Take a trip to southern Japan and explore the diverse music of Kyūshū Island.. from left-field pop to electronic ambience and futuristic hip hop – they’ve got it all!
The island of Hokkaido is a world of wonder and mystery. For this musical journey, we are joined by experimental multi-media artist/dancer, Sammy Chien, who recently visited Hokkaido and shares with us his experiences with the native Ainu people.
There are fascinating and disturbing parallels between the Ainu of Japan and First Nations cultures of Canada, a history of colonization and oppression – yet both groups are reclaiming their homeland and moving forward with dignity and hope.
Behold a mix of Hokkaido music – folk, rock, hip hop and more. Kane inuma!
If you are curious about blending two very distinct musical worlds, there has probably never been a better place and time than Vancouver and Now. As the city hosts large populations with European and Asian heritage, it seems inevitable that these cultures should mix and create something new and distinctly Canadian. As someone who has lived in the city for nearly 18 years, a city known for its openness and spirit of innovation, it surprises me how little musical cross-pollination seems to be happening. Enter the Sound of Dragon.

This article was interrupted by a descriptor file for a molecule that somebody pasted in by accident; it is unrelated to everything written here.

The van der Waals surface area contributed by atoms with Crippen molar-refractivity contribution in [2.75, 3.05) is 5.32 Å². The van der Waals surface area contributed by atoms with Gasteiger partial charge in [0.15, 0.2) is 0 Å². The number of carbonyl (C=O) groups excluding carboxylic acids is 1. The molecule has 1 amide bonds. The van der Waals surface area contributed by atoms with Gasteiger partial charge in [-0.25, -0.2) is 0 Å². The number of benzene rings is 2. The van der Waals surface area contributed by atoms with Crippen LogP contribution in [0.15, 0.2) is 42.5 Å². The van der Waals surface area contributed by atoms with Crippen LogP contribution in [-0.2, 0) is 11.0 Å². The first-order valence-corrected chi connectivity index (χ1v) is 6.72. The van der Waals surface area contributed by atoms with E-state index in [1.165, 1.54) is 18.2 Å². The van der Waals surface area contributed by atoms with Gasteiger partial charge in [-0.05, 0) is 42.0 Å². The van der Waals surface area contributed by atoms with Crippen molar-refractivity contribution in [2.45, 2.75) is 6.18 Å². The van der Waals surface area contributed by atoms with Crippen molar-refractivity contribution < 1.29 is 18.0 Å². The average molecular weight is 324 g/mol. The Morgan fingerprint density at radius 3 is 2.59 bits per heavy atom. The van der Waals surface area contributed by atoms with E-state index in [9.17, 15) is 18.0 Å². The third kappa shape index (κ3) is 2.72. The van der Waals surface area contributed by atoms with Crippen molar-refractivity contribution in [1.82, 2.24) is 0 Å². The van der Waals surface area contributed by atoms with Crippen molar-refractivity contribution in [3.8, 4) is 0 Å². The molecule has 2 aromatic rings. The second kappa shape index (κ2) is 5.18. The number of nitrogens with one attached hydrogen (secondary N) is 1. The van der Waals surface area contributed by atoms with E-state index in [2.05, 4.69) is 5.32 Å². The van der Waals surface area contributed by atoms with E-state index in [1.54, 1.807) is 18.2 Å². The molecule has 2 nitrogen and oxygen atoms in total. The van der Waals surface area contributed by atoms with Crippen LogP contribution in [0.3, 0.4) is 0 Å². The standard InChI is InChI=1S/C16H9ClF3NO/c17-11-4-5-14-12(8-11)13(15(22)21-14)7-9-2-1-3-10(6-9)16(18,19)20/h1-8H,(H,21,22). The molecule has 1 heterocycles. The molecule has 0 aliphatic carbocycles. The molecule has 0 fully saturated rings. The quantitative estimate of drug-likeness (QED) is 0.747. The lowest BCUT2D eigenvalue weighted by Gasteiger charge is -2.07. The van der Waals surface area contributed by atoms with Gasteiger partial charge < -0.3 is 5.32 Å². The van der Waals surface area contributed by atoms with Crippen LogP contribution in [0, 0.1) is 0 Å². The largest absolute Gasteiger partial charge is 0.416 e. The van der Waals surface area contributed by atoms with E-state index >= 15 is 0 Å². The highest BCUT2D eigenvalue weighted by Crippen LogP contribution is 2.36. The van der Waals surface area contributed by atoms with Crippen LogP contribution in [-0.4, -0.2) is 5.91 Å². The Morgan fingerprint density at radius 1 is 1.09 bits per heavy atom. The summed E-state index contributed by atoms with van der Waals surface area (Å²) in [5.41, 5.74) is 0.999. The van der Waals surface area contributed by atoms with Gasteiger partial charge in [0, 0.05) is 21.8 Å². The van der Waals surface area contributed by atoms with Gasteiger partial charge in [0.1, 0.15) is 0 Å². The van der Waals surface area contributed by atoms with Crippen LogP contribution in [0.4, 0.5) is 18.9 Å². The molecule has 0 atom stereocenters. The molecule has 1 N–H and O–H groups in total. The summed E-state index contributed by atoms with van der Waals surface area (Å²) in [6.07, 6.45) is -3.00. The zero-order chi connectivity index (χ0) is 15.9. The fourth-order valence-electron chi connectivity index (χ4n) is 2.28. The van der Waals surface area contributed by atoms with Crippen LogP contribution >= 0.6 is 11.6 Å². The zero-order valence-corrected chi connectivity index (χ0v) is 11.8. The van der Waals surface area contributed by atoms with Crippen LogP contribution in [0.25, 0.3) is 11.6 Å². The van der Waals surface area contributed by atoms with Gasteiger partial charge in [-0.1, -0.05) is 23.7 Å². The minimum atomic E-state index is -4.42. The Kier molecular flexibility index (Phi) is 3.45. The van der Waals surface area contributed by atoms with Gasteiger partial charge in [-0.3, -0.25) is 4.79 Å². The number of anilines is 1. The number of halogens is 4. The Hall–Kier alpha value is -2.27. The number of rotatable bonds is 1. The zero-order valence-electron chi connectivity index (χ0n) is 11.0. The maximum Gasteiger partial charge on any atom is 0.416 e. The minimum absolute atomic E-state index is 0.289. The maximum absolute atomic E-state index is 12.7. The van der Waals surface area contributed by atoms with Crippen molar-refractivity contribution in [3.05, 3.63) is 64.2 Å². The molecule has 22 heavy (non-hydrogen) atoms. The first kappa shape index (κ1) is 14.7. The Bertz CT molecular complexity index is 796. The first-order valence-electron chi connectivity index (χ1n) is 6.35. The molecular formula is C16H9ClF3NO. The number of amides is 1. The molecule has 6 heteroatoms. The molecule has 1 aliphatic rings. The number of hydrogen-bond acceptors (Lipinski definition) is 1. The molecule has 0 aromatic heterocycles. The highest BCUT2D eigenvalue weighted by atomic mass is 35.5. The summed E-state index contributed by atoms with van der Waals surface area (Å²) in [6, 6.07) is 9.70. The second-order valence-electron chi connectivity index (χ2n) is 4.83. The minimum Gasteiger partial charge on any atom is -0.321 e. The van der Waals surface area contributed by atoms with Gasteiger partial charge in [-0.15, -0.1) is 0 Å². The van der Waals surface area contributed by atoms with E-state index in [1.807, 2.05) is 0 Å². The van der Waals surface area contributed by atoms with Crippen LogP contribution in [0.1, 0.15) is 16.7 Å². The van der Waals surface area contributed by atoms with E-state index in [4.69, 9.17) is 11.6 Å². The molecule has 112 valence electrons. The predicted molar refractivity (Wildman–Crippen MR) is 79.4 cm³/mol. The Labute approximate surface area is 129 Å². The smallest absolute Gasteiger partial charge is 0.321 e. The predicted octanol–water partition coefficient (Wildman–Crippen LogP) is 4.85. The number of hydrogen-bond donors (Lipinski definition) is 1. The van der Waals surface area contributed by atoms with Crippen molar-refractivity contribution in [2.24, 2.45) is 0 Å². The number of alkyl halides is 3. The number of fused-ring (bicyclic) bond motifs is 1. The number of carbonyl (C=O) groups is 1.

With one foot in the folk traditions of China and the other in the wild improvisational aesthetic of jazz, the Sound of Dragon Ensemble is blazing a brave new standard for what Canadian music can be. The first hour of this week’s program presents an intriguing conversation with SODE composers Lan Tun, John Oliver, and Mark Armanini, longtime residents of Vancouver and scholars of sonic alchemy. Catch their spring concert this thursday!
Happy year of the Rooster! However this week we travel to more of a horse lovin’ part of China. Explore the music of Inner Mongolia – an autonomous region rich in Mongol folk traditions mixing with Han Chinese culture and a serious inclination to rock. Throat singing and heavy guitars go together like boodog and Khar Khorum.